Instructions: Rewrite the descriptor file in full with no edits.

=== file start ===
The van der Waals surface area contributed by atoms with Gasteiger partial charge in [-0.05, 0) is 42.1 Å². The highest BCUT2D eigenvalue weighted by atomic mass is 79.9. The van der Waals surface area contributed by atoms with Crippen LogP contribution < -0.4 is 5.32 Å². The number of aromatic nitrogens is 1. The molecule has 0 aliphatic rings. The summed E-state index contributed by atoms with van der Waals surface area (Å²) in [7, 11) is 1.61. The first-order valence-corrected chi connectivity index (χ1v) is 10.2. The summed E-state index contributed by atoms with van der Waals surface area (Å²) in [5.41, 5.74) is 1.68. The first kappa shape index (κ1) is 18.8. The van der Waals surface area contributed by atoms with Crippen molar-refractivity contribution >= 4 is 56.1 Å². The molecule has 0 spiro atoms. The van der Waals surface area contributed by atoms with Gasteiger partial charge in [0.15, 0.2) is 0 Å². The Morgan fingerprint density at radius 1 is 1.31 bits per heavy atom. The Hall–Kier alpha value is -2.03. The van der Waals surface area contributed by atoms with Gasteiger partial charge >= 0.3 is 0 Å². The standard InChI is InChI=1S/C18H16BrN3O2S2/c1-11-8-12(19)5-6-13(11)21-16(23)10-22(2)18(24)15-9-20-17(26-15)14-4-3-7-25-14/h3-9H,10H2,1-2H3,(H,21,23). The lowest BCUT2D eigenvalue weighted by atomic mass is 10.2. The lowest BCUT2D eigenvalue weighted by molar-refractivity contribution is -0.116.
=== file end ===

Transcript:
The van der Waals surface area contributed by atoms with Gasteiger partial charge in [-0.05, 0) is 42.1 Å². The highest BCUT2D eigenvalue weighted by atomic mass is 79.9. The van der Waals surface area contributed by atoms with Crippen LogP contribution < -0.4 is 5.32 Å². The number of aromatic nitrogens is 1. The molecule has 0 aliphatic rings. The summed E-state index contributed by atoms with van der Waals surface area (Å²) in [7, 11) is 1.61. The first-order valence-corrected chi connectivity index (χ1v) is 10.2. The summed E-state index contributed by atoms with van der Waals surface area (Å²) in [5.41, 5.74) is 1.68. The first kappa shape index (κ1) is 18.8. The van der Waals surface area contributed by atoms with Crippen molar-refractivity contribution >= 4 is 56.1 Å². The molecule has 0 spiro atoms. The van der Waals surface area contributed by atoms with Gasteiger partial charge in [0.15, 0.2) is 0 Å². The Morgan fingerprint density at radius 1 is 1.31 bits per heavy atom. The Hall–Kier alpha value is -2.03. The van der Waals surface area contributed by atoms with Gasteiger partial charge >= 0.3 is 0 Å². The standard InChI is InChI=1S/C18H16BrN3O2S2/c1-11-8-12(19)5-6-13(11)21-16(23)10-22(2)18(24)15-9-20-17(26-15)14-4-3-7-25-14/h3-9H,10H2,1-2H3,(H,21,23). The lowest BCUT2D eigenvalue weighted by atomic mass is 10.2. The lowest BCUT2D eigenvalue weighted by molar-refractivity contribution is -0.116.